Fertile frontier

September 1, 2008 at 6:56 am Leave a comment

Kith Meng grew up in Australia as an orphan and a refugee from Cambodia’s genocide. He tells of washing dishes and mowing lawns to make ends meet while living in Canberra. Being a poor outsider made him stronger, he says, and unusually driven. 

The Standard, Hong Kong – by Yoolim Lee and Netty Ismail

Monday, September 01, 2008


Kith Meng grew up in Australia as an orphan and a refugee from Cambodia’s genocide. He tells of washing dishes and mowing lawns to make ends meet while living in Canberra. Being a poor outsider made him stronger, he says, and unusually driven.

Back in Cambodia since 1991, Kith Meng has built his Royal Group into an empire that owns Cambodia’s biggest mobile phone company and television network and is developing a US$2 billion (HK$15.6 billion) resort and casino on a fishermen’s island on Cambodia’s coast.

The country’s most successful businessman, he supports Prime Minister Hun Sen and benefits from his ties to the government, which granted the 99-year lease on the island for his resort.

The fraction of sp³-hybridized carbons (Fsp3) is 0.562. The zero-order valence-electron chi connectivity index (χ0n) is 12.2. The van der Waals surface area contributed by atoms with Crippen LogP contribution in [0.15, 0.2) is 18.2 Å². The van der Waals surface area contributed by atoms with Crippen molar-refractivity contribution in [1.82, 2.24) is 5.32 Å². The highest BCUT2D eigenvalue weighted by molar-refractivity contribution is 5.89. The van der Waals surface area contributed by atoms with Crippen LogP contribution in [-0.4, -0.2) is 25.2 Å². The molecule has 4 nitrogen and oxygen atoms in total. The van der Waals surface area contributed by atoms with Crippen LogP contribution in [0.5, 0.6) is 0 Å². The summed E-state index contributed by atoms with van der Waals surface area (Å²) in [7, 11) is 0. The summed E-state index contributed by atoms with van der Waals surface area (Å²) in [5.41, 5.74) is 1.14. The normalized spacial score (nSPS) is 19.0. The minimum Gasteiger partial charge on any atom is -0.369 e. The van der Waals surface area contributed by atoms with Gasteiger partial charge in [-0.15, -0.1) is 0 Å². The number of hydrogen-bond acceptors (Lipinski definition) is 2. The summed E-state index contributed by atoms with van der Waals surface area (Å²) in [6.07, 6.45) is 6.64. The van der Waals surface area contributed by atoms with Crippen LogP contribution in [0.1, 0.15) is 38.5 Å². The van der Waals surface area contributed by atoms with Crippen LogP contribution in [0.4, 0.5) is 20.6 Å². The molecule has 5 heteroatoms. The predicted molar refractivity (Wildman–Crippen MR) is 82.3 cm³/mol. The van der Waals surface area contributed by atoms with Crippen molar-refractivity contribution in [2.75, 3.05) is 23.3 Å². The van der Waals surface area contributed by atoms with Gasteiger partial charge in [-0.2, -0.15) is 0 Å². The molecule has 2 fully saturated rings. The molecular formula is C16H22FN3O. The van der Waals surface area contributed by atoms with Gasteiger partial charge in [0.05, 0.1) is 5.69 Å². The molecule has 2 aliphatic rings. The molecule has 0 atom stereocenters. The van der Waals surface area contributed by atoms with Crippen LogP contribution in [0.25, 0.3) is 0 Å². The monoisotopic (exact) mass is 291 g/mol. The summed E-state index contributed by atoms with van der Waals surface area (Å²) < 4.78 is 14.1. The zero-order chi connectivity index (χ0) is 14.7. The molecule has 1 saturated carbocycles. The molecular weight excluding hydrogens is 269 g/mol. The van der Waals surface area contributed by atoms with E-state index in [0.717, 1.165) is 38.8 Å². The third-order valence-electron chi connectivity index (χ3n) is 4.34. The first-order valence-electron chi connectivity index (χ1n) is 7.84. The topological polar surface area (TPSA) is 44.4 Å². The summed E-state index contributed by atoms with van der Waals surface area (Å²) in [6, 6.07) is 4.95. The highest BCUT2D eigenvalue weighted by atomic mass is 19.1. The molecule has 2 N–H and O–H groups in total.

Black-and-white photographs of Kith Meng’s parents adorn one wall of his office in the capital city of Phnom Penh. They starved to death during Pol Pot’s reign, when Cambodia’s fertile countryside became the killing fields – two victims among the 1.7 million, or 20 percent of the population, who perished.

Kith Meng fled the terror, first to a refugee camp in Thailand and then, in 1981, to Australia. “Suffering is my mentor,” he says.

Thousands of former refugees, with their own harrowing stories, have returned to Cambodia, and now investors hoping to profit in the next frontier market – a term Standard & Poor’s coined for economies smaller or less developed than traditional emerging markets – are coming to the country, too.

 

The entrepreneurial drive and technical skills the returnees bring with them from overseas are breathing life into the economy.

Three decades after Pol Pot exterminated the country’s educated classes and emptied its cities, Cambodia’s gross domestic product is just US$8 billion a year.

Political and business leaders are grappling with poverty, inadequate health care, poor education and a lack of roads in this nation of 14 million.

“The trick with a frontier market is getting the timing right,” says Douglas Clayton, who founded Leopard Cambodia Fund last year and is raising US$100 million to invest in real estate, banking and agribusiness. “Cambodia is really a discovery story – and it’s being discovered.” Cambodia grew 9.5 percent a year from 2000 to 2007, the fastest pace in Asia after China, which expanded 9.9 percent a year. Political stability under the administration of Hun Sen, has helped the Cambodian economy take off, says Bretton Sciaroni, chairman of the American Cambodian Business Council in Phnom Penh.